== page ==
DSRC transponders, so-called OBUs (On Board Units), are currently found mainly as small retrofitted units, that are mounted in the interior of a motor vehicle on the windshield. So as not to impair the visibility through the windshield, these transponders are generally mounted in the upper edge area of the windshield in the area covered by the interior rear view mirror. This area is quite small and not well suited to accommodating antennas for a plurality of radio services having various frequencies. However, the possibilities of mounting antennas at other locations in the motor vehicle are also limited because placing them under the metallic skin of the vehicle is impossible in principle.
It is an object of the present invention to use a vehicle navigational radio service and a telematic radio service, while making economical use of the space available for mounting antennas on the vehicle surface.
This object may be achieved in accordance with the present invention by mounting a second planar antenna for receiving a telematic radio signal so that it at least partially overlaps the first antenna, and connecting it to a second signal processing circuit. The antennas and the associated signal processing circuits are thus joined to form a combined module, whose space requirements on the vehicle surface are not greater, or at most only slightly greater, than those of the larger of the individual antennas.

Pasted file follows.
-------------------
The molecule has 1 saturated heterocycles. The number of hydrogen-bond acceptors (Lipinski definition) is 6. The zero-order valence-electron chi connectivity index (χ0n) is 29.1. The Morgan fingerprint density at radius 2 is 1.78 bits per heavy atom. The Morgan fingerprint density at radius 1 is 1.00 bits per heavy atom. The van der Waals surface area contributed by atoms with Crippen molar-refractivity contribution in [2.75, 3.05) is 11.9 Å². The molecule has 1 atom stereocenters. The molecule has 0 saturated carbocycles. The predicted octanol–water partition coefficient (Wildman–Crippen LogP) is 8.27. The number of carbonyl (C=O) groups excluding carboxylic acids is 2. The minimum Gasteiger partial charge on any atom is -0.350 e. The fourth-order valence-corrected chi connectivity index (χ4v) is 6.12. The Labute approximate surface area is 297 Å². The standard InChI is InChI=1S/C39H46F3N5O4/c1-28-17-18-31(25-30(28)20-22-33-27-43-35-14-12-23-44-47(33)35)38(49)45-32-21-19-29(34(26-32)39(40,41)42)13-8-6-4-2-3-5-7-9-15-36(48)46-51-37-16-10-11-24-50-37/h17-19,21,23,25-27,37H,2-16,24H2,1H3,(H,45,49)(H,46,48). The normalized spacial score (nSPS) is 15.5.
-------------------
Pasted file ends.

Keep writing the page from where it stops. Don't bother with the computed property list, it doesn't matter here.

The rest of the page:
The two planar antennas, specifically, microstrip antennas, may include patches, that are separated from each other by a first dielectric and are separated from a common ground plane (area) by a second dielectric, the dielectric constants of the dielectrics being different and the patch for the higher-frequency radio signal bordering on the dielectric having the lower constant, and the patch for the lower-frequency radio signal bordering on the dielectric having the higher constant.
In conventional microstrip antennas, the resonance frequency is determined, on the one hand, by the dimensions of the microstrip antenna itself and, on the other hand, by the dielectric constants of a material that separates the microstrip antennas from a ground plane arranged opposite. The higher this dielectric constant is, the smaller the microstrip antenna may be, assuming the identical resonance frequency. The assignment of dielectrics to the antennas makes it possible to reduce the dimensions of the antenna assigned to the lower-frequency signal and to make them approximate those of the other antenna, thus ultimately making for a compact configuration of the antenna set-up.
For purposes of manufacturing, the patches of the two antennas may be arranged in parallel planes.
Due to the diversity in the operating frequencies of the radio services in question and of the two antennas, it is possible to connect the processing circuits to the patches using one common supply line.
However, in order to avoid overcoupling between the signals of the different radio services, each patch may be connected to the assigned processing circuit by its own supply line.